By James Croggon, The Evening Star, June 17, 1906 [pt. 7, p. 8]
What in the early part of the last century was known as the President’s Square was then, and for many years afterward, a common, with a graveyard on a small portion, which, during the thirties, after the visit of Lafayette, became known and recognized by his name.
It was for some years a bone of contention. The ground was, on the laying out of the city in 1791, included in the Samuel Davidson tract, and in the map of Major Charles L’Enfant what are now 16th street and Vermont and Connecticut avenues were deflected south of H street. This was according to L’Enfant, and four squares would have resulted had not there been a change of plan.
Differences having arisen concerning Major L’Enfant’s plans, in January, 1792, he was dismissed, and his assistant, Major Ellicott, directed to proceed with the work. Major Ellicott, with the assistance of his brothers, proceeded with the work, and by March following had finished it, and there were some few alterations, including the making of this square, and copies were placed in the hands of engravers for publication.
The Davidson Purchase
The commissioners had made a donation to the Queen of Portugal, which had been ratified by the President. In 1799, when the Attorney General, Charles Lee, gave an opinion that without an act of Congress this donation passed no title and should be canceled. This gave color to M. Davidson’s contention, and through Presidents Adams and Jefferson continued to urge his case, and memorialized President Adams for the preparation of a complete and accurate plan, properly authenticated and established. Attorney General Lee advised he President that such a plan had already been established, having received the formal and solemn approbation of the President, and it was not supposed to be incomplete in any respect except as to rights appurtenant to water lots; and it was irrevocable, never to be altered.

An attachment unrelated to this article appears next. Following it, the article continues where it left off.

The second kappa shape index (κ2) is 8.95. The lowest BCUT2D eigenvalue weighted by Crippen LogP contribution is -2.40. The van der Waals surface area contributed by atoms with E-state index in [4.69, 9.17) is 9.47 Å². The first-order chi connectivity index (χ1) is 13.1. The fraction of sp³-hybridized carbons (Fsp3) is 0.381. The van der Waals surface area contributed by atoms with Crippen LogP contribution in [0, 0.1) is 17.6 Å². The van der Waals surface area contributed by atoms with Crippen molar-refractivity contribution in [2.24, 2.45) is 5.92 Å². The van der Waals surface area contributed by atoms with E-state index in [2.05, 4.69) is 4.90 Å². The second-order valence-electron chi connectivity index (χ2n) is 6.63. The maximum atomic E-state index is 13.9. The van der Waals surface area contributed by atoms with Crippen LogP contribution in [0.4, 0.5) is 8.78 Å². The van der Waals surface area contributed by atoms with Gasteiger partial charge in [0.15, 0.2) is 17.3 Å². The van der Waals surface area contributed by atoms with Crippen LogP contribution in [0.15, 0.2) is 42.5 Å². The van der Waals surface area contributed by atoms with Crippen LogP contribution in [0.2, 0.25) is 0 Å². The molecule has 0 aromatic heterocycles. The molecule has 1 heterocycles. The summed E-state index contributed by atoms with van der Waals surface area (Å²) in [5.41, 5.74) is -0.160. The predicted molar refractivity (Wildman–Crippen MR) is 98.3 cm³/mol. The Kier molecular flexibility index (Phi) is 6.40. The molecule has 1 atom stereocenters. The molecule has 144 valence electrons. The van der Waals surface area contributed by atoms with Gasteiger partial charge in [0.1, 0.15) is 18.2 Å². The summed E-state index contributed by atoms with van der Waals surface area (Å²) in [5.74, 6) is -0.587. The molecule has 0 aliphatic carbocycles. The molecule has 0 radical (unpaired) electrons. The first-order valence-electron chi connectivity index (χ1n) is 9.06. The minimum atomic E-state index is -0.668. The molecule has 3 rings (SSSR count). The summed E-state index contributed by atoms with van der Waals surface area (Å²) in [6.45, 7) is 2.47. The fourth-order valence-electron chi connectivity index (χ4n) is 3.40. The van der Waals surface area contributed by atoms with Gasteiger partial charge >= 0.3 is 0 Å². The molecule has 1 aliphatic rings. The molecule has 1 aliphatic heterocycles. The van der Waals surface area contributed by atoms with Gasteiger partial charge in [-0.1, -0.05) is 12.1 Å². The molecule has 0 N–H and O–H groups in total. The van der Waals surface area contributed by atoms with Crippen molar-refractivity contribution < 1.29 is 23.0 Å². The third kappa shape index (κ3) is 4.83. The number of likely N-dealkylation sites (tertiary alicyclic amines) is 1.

He further advised that a parcel, and held by the United States for its use, may be converted to another party, and a purchaser of adjacent property does not buy under promise that it will not be converted to another use. It would be no breach of the public faith if the President did not dwell on President’s Square or that Congress did not hold its sessions in Capitol Square. The President has expended his power when he approved the plan, and it was binding on his successors and Congress itself.
During Mr. Jefferson’s regime the disposition of this square was undetermined – indeed, there was a question whether it should be a square or a circle, a continuation of the half circle on the President’s portico.
Persistence of Davidson
"He (President Washington) has determined the plan. He had the exclusive power to do so. He has comletely expended that power and it is unalterable, not only by his successors, but by Congress itself."